Tracks and traces


I’ve just come back from 12 days in the Arctic, and as always I find it impossible to summarize my trip in words or images. The scale, in both temporal and physical terms, is colossal. And like all journeys, this one will take time to integrate into my being. It’s right that it should defy easy summary.

Still, having been blessed to travel, especially to places that few ever get a chance to visit, I do want share what I can.

So out of hundreds of images, snapped hastily as I drove Zodiacs or wandered over the land, I chose the one above to represent this particular trip: Adventure Canada’s Heart of the Arctic 2016.

The picture was taken off the shore of Akpatok Island in Ungava Bay, home to the world’s largest colony of thick-billed murres. You can see the Ocean Endeavour on the left and the tip of the Zodiac I’d been driving that day on the right. The high cliffs of Akpatok loom in the distance, towering 500 feet and more above the surface of the waters of Hudson Strait.

We’d gone out with a dozen boats or so filled with eager passengers, most of whom were desperate to see bears. Unfortunately, although they enjoyed a terrific cruise among both sea ice and glacial bergs in optimal conditions, we saw no bears that day.

In fact, most passengers were delivered back to the ship without even seeing the telling trace this snapshot shows.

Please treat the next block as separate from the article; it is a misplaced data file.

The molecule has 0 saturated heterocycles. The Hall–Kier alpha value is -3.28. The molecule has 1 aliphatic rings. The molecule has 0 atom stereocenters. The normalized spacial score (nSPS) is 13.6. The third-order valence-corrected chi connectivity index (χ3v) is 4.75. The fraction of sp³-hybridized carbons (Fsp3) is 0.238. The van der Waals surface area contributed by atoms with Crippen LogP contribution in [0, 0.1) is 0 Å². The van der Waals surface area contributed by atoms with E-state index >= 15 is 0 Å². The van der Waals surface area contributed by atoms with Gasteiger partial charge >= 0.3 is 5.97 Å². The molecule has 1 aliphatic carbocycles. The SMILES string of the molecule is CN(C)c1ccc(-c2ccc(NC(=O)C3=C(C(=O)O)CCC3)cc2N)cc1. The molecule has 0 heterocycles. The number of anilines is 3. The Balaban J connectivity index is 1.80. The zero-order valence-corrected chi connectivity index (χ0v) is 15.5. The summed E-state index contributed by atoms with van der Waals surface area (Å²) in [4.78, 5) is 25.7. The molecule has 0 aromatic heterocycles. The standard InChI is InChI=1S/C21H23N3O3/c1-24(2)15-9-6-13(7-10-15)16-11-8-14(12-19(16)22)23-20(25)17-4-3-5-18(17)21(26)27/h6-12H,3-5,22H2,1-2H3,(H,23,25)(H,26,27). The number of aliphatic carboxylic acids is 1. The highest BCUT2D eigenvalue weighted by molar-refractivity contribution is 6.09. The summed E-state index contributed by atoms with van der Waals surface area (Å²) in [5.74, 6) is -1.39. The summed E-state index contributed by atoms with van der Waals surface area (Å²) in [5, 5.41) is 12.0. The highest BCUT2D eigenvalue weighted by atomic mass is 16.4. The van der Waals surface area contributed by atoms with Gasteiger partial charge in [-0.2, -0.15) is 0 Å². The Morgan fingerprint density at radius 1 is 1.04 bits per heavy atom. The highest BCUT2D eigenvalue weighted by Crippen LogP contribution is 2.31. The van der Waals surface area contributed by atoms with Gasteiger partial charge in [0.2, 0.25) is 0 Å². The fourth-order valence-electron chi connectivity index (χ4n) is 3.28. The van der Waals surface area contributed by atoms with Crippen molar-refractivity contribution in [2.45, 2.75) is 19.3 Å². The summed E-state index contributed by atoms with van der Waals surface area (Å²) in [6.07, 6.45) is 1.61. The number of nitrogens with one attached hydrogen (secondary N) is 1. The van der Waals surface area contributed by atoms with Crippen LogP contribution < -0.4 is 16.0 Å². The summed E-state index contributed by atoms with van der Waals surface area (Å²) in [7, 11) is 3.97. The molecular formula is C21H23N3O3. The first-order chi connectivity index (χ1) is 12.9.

The red blotch in the foreground is a bloody paw print on broken pack ice—a sizeable one. I spent some time nosing among the ice shards, which had broken and drifted on the tide. Finding other evidence of this recent kill, scattered around the pack, I could intuitively sense what had happened in the intertwined lives of a doomed seal and a fortunate bear.

But I saw so little; I can tell even less.

The true essence of that time and that place is untransferable. The being-there-ness. The what-happened-there-ness. I would have you know these things, feel these feelings, sense what my senses saw and smelled and heard and felt, and especially, to show you the path to what’s beyond my limited glimpse.

Instead I bring you only tracks and traces. Yours to follow, I hope and pray.

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